The CW surprised no one when it ordered to series the much-talked about Roswell reboot, but you're probably asking yourself how this new series, which is titled Roswell, New Mexico and hails from The Originals' writer Carina Adly MacKenzie, will be both similar to and different from the original Roswell series. Well, we're glad you asked, because we've been cobbling together everything there is to know about the anticipated reboot. So, check out our handy cheat sheet below so you're prepared when the show debuts.
The show will premiere at midseason. Let's get the one bit of bad news out of the way first: The CW chose to kick off its fall schedule with a different reboot: Charmed. Still, viewers who were excited for Roswell, New Mexico should not be too concerned about the fact the show won't be premiering until midseason; The CW holds a lot of good stuff these days, including the final seasons of Jane the Virgin and iZombie.
It's not the same Roswell TV show you once knew. Much like the beloved WB/UPN series that aired from 1999 until 2002, this new Roswell is also adapted from Melinda Metz's Roswell High novels. However, the series will be set 10 years post-high school, which should provide a new spin on the material.
When the show begins, Jeanine Mason's Liz Ortecho is a biomedical researcher who has returned to her tourist-trap hometown of Roswell, New Mexico, after 10 years away. She left following the death of her older sister Rosa, but returns to take care of her ailing father, who is an undocumented immigrant. And if you're wondering why Liz has a different surname in the new series — Shiri Appleby's leading lady was known as Liz Parker — it's because Ortecho is the last name of the character in Metz's books.
Max and Liz are definitely still a thing. Upon her return to town, Liz comes face to face with her old friend Max Evans (The Originals' Nathan Parsons), now a police officer, who obviously still has feelings for her and is not-so-obviously also an alien. Max is described as being a natural born leader, which jibes with everything we know about the Max Evans character.
The alien drama will obviously threaten their relationship. One of the main storylines of the original Roswell series involved the complicated relationship between Liz and Max, and that carries through to the new series. In fact, Liz's burgeoning romance with Max initially takes center stage, but once she discovers his secret following a violent attack, she'll be drawn into a dangerous web that involves a government cover-up that points to a greater alien presence on Earth.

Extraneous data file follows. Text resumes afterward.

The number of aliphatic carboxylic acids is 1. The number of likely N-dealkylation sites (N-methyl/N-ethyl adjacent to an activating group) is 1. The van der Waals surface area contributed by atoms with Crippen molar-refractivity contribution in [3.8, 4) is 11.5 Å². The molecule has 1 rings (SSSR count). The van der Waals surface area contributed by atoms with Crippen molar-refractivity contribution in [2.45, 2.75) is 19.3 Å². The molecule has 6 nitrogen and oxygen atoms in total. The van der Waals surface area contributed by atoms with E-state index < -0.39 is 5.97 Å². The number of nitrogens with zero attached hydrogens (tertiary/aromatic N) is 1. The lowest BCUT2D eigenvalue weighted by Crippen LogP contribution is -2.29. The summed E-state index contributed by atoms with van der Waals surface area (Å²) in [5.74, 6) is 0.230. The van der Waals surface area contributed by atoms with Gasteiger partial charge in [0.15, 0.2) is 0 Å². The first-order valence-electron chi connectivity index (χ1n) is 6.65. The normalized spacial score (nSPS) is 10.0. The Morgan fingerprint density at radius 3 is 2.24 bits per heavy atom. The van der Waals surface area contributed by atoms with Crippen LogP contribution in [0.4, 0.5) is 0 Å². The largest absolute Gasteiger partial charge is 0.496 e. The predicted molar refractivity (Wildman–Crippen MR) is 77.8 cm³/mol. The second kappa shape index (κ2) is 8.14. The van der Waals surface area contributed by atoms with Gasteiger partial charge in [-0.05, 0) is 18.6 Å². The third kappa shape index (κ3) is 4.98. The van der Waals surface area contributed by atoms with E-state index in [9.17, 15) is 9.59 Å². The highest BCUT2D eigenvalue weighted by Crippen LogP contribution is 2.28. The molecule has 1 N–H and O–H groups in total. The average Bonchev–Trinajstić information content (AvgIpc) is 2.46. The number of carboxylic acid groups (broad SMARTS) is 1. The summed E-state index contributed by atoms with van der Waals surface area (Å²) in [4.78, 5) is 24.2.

According to Jeanine Mason, there's a lot of conflict in their story, which she says makes it "even more of a romance, more of a love story, because there's a lot that's pulling them apart." We have a feeling she doesn't just mean Max's sister Isobel (Lily Cowles) and friend Michael Guerin (Michael Vlamis), both of whom probably won't be too happy to know that Liz knows the truth about aliens.
The show is definitely getting political. It only makes sense that in 2018 Roswell, New Mexico will be drawing some parallels to real world events and politics. According to Nathan Parsons, the series is "a chance to start a conversation and explore different arguments in that conversation, no matter what side you land on."
The political nature of the series is something that was part of the initial pitch for the series, says Mason, noting that the show really honors the fact that Roswell is a border town and that it's 2018.
The other humans are all here, too. The series' alien drama is balanced out by a number of human characters, all of whom will be familiar to fans of the original series. Heather Hemmens (Hellcats) takes on the role of Liz's free-spirited best friend Maria DeLuca, who is super into social media in this updated version of the story, while Michael Trevino (The Vampire Diaries) and Tyler Blackburn (Pretty Little Liars) play Kyle Valenti and Alex Manes, respectively. Oh yeah, and Kyle is a doctor.
The Crashdown is also back. If you were worried that everyone's favorite cafe wasn't going to make it into this new iteration of Roswell, think again. We have it on good authority that the Crashdown will make an appearance in the new series.
There are some real '90s vibes. According to Mason, the series offers some "throwback elements" that she thinks fans of the original series will love. She also says that '90s music plays a major role in the series.
This is probably not the Alex you're expecting. The show's version of Alex is a bit different from the character originated by Colin Hanks in the original series. For instance, you've likely already noticed that his last name is not Whitman but Manes. Like the character of Liz, Alex is going back to the name used in the Roswell High books, not the TV show. But Alex's different surname will be the least of your worries when it comes to the differences in the two characters; this version of Alex is a sergeant who has just returned home from the Middle East and has psychological and physical trauma as a result of his time overseas. And if that wasn't bad enough, he is also struggling to live up to his father's expectations and the fact that in order to do so, he might have to give up the possibility of a future with the man he loves.
Julie Plec directed the pilot. The CW really loves Julie Plec, and The Originals creator not only directed the pilot episode, but she also serves as an executive producer alongside MacKenzie.
Roswell premieres at midseason on The CW.
(Full disclosure: TV Guide is owned by CBS, one of The CW's parent companies.)